The rise and fall of Concorde
(CNN) -- An Anglo-French project, Concorde entered service in 1976, the world's only supersonic passenger aircraft.
It was trumpeted as a new age in world travel as two of the sleek planes arrived in New York and drew up to kiss noses on the Tarmac.
Crossing the Atlantic in three hours at 1,370 miles per hour -- twice the speed of sound -- passengers from Europe could beat the time difference and arrive earlier than they took off.
Although quite cramped inside, Concorde became synonymous with champagne travel, a status symbol for the rich and famous.
It was developed throughout the 1960s by British and French aerospace engineers, using a revolutionary dart-shaped design.
The first Concorde, the 001, was rolled out in 1967, but it took two more years of testing and fine-tuning its powerful engines before it made its maiden flight on March 2, 1969, over France.
Only 20 were ever built, although the original plan was for 300.
In 1972, the plane's future looked bright. More than a dozen airlines had placed orders and the French and British governments expected to recoup their $3.5 billion development costs.
But a year later, the Arab oil embargo prompted a steep rise in fuel prices and the thirsty Concorde looked less appealing. Prospective buyers dropped out.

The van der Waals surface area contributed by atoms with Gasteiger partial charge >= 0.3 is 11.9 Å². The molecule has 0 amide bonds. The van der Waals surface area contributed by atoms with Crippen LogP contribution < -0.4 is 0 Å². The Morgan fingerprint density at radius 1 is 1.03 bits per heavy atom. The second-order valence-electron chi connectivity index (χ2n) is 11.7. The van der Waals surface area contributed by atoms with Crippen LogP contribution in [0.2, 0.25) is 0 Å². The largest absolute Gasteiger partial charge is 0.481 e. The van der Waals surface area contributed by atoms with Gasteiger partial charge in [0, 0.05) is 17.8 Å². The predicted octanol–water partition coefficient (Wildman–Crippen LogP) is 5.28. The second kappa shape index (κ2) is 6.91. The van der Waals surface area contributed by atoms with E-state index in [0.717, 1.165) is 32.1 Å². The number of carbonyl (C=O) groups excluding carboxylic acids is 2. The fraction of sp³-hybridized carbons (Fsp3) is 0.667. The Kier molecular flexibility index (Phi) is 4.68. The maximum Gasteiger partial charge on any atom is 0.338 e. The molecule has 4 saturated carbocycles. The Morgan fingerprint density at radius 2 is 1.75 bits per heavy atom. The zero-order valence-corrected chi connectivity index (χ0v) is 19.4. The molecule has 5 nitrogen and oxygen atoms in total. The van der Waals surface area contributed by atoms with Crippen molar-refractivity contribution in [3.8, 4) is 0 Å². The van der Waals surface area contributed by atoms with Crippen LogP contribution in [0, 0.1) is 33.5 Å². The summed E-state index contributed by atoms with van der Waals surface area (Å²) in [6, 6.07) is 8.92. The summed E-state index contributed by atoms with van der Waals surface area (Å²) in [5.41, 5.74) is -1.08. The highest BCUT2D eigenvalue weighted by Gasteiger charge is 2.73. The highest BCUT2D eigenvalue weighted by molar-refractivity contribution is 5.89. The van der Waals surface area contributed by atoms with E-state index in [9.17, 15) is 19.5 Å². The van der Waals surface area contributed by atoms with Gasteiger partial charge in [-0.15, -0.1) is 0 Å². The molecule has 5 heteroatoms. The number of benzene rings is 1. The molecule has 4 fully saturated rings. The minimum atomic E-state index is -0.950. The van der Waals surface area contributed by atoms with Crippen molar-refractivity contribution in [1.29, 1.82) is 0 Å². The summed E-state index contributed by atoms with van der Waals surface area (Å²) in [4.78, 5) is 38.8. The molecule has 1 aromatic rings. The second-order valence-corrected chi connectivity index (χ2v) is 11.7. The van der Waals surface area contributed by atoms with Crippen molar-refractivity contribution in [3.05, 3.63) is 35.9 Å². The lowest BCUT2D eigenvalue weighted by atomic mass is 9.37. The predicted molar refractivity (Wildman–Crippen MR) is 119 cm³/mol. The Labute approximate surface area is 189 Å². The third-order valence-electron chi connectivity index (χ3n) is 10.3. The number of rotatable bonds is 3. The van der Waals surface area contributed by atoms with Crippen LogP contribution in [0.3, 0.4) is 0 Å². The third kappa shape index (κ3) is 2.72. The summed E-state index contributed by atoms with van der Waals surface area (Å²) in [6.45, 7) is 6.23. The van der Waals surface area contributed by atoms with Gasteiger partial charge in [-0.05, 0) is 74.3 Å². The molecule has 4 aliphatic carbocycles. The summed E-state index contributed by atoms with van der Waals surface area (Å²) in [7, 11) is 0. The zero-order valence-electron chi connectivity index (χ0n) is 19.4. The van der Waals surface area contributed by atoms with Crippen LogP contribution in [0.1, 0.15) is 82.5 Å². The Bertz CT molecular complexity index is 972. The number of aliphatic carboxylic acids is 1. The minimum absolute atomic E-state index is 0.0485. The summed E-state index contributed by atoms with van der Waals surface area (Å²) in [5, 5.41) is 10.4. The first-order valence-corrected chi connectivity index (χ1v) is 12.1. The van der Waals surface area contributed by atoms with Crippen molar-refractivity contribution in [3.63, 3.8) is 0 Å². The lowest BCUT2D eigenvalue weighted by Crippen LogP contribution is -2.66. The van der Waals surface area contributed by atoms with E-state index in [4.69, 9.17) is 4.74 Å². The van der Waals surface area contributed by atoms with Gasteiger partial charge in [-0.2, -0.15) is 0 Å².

The world's desire to go supersonic was surpassed by the reality of subsonic flight in planes able to carry more people more cheaply, like the Boeing 747, or "jumbo jet," which first flew for PanAm in 1970.
Eventually, the British and French governments were forced to write off the cost of Concorde's production and virtually give the plane to British Airways and Air France.
For 24 years Concorde had a perfect safety record, with services from London's Heathrow and Charles de Gaulle in Paris to New York's JFK.
Before its inaugural flight in 1976, Concorde had 5,000 hours of testing, making it the most vetted aircraft in history. A test pilot sent by the U.S. government said it "could be the safest airplane ever built."
But the July 2000 crash near Paris's Charles de Gaulle airport which killed 113 people was the beginning of the end.
Services were withdrawn until November 2001, but confidence among passengers was never fully restored. And the downturn in the airline industry, which had started before the September 11 attacks, made Concorde an expense its operators could not afford.